Monday, 15 July 2013

Software for a digital board game

It's been almost twelve months or more since we did anything of note with it, but we're rather getting to like our old friend Flash again, these days.

A few years back, it looked like everyone had turned their back on the old Macromedia/Adobe offering, after Apple arrogantly refused to support the Flash player. So all the cool kids flocked to HTML5 and web-apps, and Flash was left with an uncertain future.

But thanks in no small part to Steve from BuildBrighton still championing Flash, as well as their rather reasonable pricing structure for firstly FlashCS6 and then FlashCC (just £17/month) Flash is looking like a decent offering. The real selling point, of course, is that the new AIR runtime allows you to compile the same project down to PC, iOS and Android at the push of a button! So there's no need to struggle with stupid DOM structures, incompatible browser versions and clunky javascript - Flash is BACK!!

And because we're planning to make our modular board game work on as many platforms as possible, what better development environment to make cool-looking software (Flash still does amazing time-line based animations) that can run on PC, Apple, iOS and Android. With the correct AIR runtime, it can even run on Linux and SmartTVs!

So we're off and running, making a simple data-driven app to track our board game pieces as they move around the different segments of the playing area. So far we've managed to implement:

Snap-to-fit board sections which automatically snap to the edges of previously placed boards. As each board needs to be uniquely identified, each one will be programmed with a serial number into eeprom. This same number will be printed onto the board so after placing each board on screen, the user can tell the software the serial number used by each module.

We've also got a simple obstacle generator - used for wargames and the like, were buildings and other structures are placed on the playing surface. So far, we've got primitives like circles/ellipses and rectangles. More complex shapes can be created by overlapping two or more shapes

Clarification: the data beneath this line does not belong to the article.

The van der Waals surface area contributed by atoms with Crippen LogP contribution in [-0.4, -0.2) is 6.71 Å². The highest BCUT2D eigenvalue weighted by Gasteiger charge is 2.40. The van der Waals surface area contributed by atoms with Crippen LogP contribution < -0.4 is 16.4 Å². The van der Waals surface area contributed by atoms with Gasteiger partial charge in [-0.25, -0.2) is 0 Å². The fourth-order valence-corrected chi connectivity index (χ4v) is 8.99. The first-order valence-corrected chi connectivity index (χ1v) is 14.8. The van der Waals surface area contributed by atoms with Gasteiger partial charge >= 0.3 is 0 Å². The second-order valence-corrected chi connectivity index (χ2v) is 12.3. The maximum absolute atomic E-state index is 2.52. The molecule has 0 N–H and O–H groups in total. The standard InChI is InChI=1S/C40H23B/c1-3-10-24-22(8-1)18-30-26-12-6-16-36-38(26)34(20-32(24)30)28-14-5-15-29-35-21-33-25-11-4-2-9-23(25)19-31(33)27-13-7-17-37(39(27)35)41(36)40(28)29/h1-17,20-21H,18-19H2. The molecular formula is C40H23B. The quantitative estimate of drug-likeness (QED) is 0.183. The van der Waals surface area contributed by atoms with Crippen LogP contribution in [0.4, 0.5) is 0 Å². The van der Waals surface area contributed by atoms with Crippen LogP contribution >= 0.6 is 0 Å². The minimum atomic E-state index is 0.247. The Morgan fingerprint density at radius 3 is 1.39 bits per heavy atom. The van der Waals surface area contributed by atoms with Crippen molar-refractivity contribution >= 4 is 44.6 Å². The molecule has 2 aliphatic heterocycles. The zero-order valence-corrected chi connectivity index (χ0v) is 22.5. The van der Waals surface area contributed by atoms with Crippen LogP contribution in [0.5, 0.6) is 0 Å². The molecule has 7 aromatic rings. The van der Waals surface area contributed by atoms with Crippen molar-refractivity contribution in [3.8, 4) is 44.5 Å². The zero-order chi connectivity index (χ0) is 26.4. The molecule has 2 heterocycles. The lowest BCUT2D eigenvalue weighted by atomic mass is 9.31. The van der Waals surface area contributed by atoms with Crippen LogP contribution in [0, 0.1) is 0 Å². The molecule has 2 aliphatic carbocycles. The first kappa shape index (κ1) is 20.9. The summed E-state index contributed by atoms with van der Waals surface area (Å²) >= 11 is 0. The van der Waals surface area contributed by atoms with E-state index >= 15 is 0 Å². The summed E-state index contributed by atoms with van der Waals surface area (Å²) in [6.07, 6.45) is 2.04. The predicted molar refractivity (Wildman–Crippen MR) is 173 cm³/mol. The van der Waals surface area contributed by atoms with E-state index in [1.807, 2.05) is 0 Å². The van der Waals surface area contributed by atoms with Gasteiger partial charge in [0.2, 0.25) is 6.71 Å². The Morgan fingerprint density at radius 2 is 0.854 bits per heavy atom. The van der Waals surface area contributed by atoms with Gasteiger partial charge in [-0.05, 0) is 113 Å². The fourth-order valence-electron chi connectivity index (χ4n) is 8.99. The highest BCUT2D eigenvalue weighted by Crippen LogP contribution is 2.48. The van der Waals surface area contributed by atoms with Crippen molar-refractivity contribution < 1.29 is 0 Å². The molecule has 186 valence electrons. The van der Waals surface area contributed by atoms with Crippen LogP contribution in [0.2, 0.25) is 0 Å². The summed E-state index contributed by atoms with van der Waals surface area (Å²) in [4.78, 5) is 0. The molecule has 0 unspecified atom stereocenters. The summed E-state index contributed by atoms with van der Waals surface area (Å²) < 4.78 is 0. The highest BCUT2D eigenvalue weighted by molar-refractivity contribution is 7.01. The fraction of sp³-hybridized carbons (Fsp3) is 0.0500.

And we've managed to make the whole playing surface moveable and scrollable, using home-made pinch gestures, so the same code can be compiled down for smartphones and other, small-screen devices and still be useable (Flash's inbuilt gesture libraries can be a bit "laggy" in detecting a two fingered gesture. Not that kind, idiot).

All communication with the board is through an extremely simple interface. The board game will simply report the changes in state of any square on the board, by reporting the serial number of the board piece, followed by the square number (and whether a piece has been lifted off, or put down onto, the board).

When a piece is put down into an empty square, a new playing piece appears on the board. In the final version of the software, we'll probably have some kind of character selection screen, to inform the software of the type of playing piece being put down. For now, we just generate a generic character.

Pieces are placed by providing the board id and square number and clicking the appropriate button to say whether the piece is being picked up, or put down, replicating the way the hardware will work.

We've got basic line of sight working between two or more pieces, including the ability for one character to "sneak up" on another. Each playing piece has a "field of vision" of 180 degrees (this can be made variable for different character types). Not only does there need to be a straight line between the two pieces, but the direction that a piece is facing is also important as to whether or not it can see other pieces on the board

And all this means that we need to be able to turn playing pieces around. This can be achieved by sending a specific serial-based message (more on this later) but the software will also track from which direction a piece has come, and update the facing automatically:

And of course, no line of sight routine is complete without a few obstacles:

In the main, getting this far in just a few days has been pretty satisfying. It's great to be coding in Flash/AS3 again, and it's even better to see such positive results, so quickly. At some point, we're going to have to get some help making it look impressive, but functionally, the software does everything we wanted it to.

The next step is to keep a track of which playing pieces have been "seen" at the start of each turn, and only reveal the opposing player's pieces once they come into your line of sight. Then onto the juicy stuff that makes a tabletop war game - shooting things!